ILO cites over 20 ongoing labour rights violations by Canadian governments

The ILO “has been expressing concern for many years on the exclusion of wide categories of workers from statutory protection of freedom of association and on the restrictions on the right to strike in several provinces.”

Geneva (04 April 2012) – In a recent report reviewing the extent of Canada’s compliance to the International Labour Organisation’s (ILO) most fundamental Convention – No. 87, Freedom of Association and Protection of the Right to Organize, the ILO cited over 20 instances where governments across Canada have refused to change labour laws which have been found to be in contravention of Convention No. 87.

Convention No. 87 establishes the universal right of all workers to form and join unions of their own choosing, as well as the right to engage in free collective bargaining and strike action. Canada, with the support of all provincial and territorial governments, ratified Convention No. 87 in March 1972.

In its report, the ILO “stressed the importance of ensuring to all workers [in Canada], without distinction whatsoever, the right to form and join the organization of their own choosing and, accordingly, expressed the firm hope that all necessary measures would be adopted in the near future to provide full guarantees of the rights set forth in the Convention to all workers.”

The ILO noted that it “has been expressing concern for many years on the exclusion of wide categories of workers from statutory protection of freedom of association and on the restrictions on the right to strike in several provinces.”

The denial of the right to join a union

Among the violations noted, the ILO cites the following categories of workers who continue to be denied the fundamental right to join a union:

  • Agricultural workers in Alberta and Ontario;
  • Domestic workers, in Ontario, Alberta, New Brunswick, PEI and Saskatchewan;
  • Architects, dentists, land surveyors, engineers and lawyers in Ontario, Alberta, New Brunswick, Nova Scotia, PEI and Saskatchewan;
  • Nurse practitioners in Alberta; 
  • University faculty in Alberta; and 
  • Part-time employees of community colleges in Ontario.

The report made reference to the April 2011 Supreme Court of Canada decision regarding the Ontario Agricultural Employees Protection Act (AEPA) which found the legislation constitutional because it allowed for “good faith” negotiations between agricultural workers and their employers. But according to the ILO, good faith which merely obliges employers to give a reasonable opportunity for employee representations and listen or read them, is not good enough.

“While acknowledging the Supreme Court decision upholding the constitutionality of the AEPA, the [ILO] Committee nevertheless notes with regret that the Government of Ontario is not considering any amendments to the AEPA aimed at ensuring sufficient guarantees for the full exercise of freedom of association rights by agricultural workers, particularly bearing in mind the obstacles to organizing that are inherent to the nature of this work, as well as the conditions necessary to enable these workers to have recourse to industrial actions without sanction.”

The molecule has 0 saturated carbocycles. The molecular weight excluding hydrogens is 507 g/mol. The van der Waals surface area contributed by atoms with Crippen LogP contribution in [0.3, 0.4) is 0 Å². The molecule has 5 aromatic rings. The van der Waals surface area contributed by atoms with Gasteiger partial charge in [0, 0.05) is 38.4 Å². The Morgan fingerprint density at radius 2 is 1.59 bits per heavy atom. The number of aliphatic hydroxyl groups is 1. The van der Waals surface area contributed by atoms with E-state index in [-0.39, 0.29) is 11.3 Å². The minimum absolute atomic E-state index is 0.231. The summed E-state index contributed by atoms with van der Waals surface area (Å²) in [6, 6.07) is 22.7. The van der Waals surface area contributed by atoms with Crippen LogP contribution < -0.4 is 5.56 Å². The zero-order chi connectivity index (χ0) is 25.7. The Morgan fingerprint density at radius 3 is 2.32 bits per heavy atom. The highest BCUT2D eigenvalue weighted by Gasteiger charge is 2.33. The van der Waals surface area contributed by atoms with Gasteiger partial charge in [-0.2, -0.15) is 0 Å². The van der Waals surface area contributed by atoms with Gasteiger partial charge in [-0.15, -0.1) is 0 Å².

With respect to part-time employees of community colleges in Ontario, the ILO noted the Ontario government amended legislation in 2008 that gave the employees the right to bargain collectively and that the Ontario Public Service Employees Union (OPSEU/NUPGE) had filed certification applications over three years ago to represent both the part-time academic staff and part-time support staff.

The ILO, however, condemned the fact that certification has not been granted as a result of ongoing and costly litigation caused by the colleges. It has asked the Ontario government “to lift any obstacle in law and practice which would hinder these rights as provided in the Convention”.

The denial of the right to strike

The ILO report cites a number of categories of workers in Canada who are restricted from exercising on their right to strike such as:

  • Teachers in B.C. and Manitoba;
  • Certain categories of workers employed by Alberta’s Regional Health Authorities, like gardeners, labourers and other non-essential services employees;
  • Over 500,000 public employees in Quebec who, as a result of the Charest government’s Bill 43 in 2006, had their right to strike (as well as their right to bargain collectively) suspended for five years; and
  • Public sector workers in Saskatchewan who are effectively denied the right to strike as a result of the 2008 far reaching essential services legislation passed by the Brad Wall government.

Each of the legislative violations cited in the ILO report were subject to an ILO complaint from a Canadian union. Since 1982, there have been 81 ILO complaints filed against Canadian federal and provincial labour legislation. The 340,000-member National Union of Public and General Employees (NUPGE) has submitted 26 of these complaints on behalf of its provincial Component unions during that period.

The review did not consider the three most recent retrictive labour laws passed in Canada, namely two passed by the Harper government – one in June 2011 denying postal workers from taking strike action (Bill C-2), another passed last month preventing two of Air Canada’s unions from going on strike (Bill C-33) and a BC law passed last month preventing any further strike action by B.C. teachers (Bill 22).


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